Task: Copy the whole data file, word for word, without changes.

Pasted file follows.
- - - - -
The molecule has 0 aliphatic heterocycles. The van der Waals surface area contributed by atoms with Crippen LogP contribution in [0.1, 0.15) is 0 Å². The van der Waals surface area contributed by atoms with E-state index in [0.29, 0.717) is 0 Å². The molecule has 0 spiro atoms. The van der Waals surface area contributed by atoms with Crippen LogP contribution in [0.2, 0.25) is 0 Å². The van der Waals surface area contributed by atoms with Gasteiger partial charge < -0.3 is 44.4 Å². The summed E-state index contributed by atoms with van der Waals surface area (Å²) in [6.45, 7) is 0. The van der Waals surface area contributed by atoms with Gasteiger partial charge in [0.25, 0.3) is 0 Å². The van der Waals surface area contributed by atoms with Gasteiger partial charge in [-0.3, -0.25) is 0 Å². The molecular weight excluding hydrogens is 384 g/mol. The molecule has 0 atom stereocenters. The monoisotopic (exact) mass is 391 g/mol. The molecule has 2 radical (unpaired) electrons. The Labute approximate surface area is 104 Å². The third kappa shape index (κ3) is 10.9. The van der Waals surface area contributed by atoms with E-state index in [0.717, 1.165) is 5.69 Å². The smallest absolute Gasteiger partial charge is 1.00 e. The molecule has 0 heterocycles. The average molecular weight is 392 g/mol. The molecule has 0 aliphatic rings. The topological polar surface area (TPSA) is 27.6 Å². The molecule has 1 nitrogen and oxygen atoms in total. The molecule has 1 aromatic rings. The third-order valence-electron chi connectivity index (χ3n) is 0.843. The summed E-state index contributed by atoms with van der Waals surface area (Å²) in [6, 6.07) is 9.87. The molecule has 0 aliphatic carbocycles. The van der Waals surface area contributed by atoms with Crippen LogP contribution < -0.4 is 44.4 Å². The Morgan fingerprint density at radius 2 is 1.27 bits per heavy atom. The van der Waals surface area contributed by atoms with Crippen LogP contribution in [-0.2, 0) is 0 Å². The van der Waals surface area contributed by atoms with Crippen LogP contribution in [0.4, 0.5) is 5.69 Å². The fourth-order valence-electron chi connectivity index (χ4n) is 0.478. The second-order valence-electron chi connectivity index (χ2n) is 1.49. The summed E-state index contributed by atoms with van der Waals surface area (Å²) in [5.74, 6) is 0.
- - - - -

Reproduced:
The molecule has 0 aliphatic heterocycles. The van der Waals surface area contributed by atoms with Crippen LogP contribution in [0.1, 0.15) is 0 Å². The van der Waals surface area contributed by atoms with E-state index in [0.29, 0.717) is 0 Å². The molecule has 0 spiro atoms. The van der Waals surface area contributed by atoms with Crippen LogP contribution in [0.2, 0.25) is 0 Å². The van der Waals surface area contributed by atoms with Gasteiger partial charge < -0.3 is 44.4 Å². The summed E-state index contributed by atoms with van der Waals surface area (Å²) in [6.45, 7) is 0. The van der Waals surface area contributed by atoms with Gasteiger partial charge in [0.25, 0.3) is 0 Å². The van der Waals surface area contributed by atoms with Gasteiger partial charge in [-0.3, -0.25) is 0 Å². The molecular weight excluding hydrogens is 384 g/mol. The molecule has 0 atom stereocenters. The monoisotopic (exact) mass is 391 g/mol. The molecule has 2 radical (unpaired) electrons. The Labute approximate surface area is 104 Å². The third kappa shape index (κ3) is 10.9. The van der Waals surface area contributed by atoms with E-state index in [0.717, 1.165) is 5.69 Å². The smallest absolute Gasteiger partial charge is 1.00 e. The molecule has 0 heterocycles. The average molecular weight is 392 g/mol. The molecule has 0 aliphatic rings. The topological polar surface area (TPSA) is 27.6 Å². The molecule has 1 nitrogen and oxygen atoms in total. The molecule has 1 aromatic rings. The third-order valence-electron chi connectivity index (χ3n) is 0.843. The summed E-state index contributed by atoms with van der Waals surface area (Å²) in [6, 6.07) is 9.87. The molecule has 0 aliphatic carbocycles. The van der Waals surface area contributed by atoms with Crippen LogP contribution < -0.4 is 44.4 Å². The Morgan fingerprint density at radius 2 is 1.27 bits per heavy atom. The van der Waals surface area contributed by atoms with Crippen LogP contribution in [-0.2, 0) is 0 Å². The van der Waals surface area contributed by atoms with Crippen LogP contribution in [0.4, 0.5) is 5.69 Å². The fourth-order valence-electron chi connectivity index (χ4n) is 0.478. The second-order valence-electron chi connectivity index (χ2n) is 1.49. The summed E-state index contributed by atoms with van der Waals surface area (Å²) in [5.74, 6) is 0.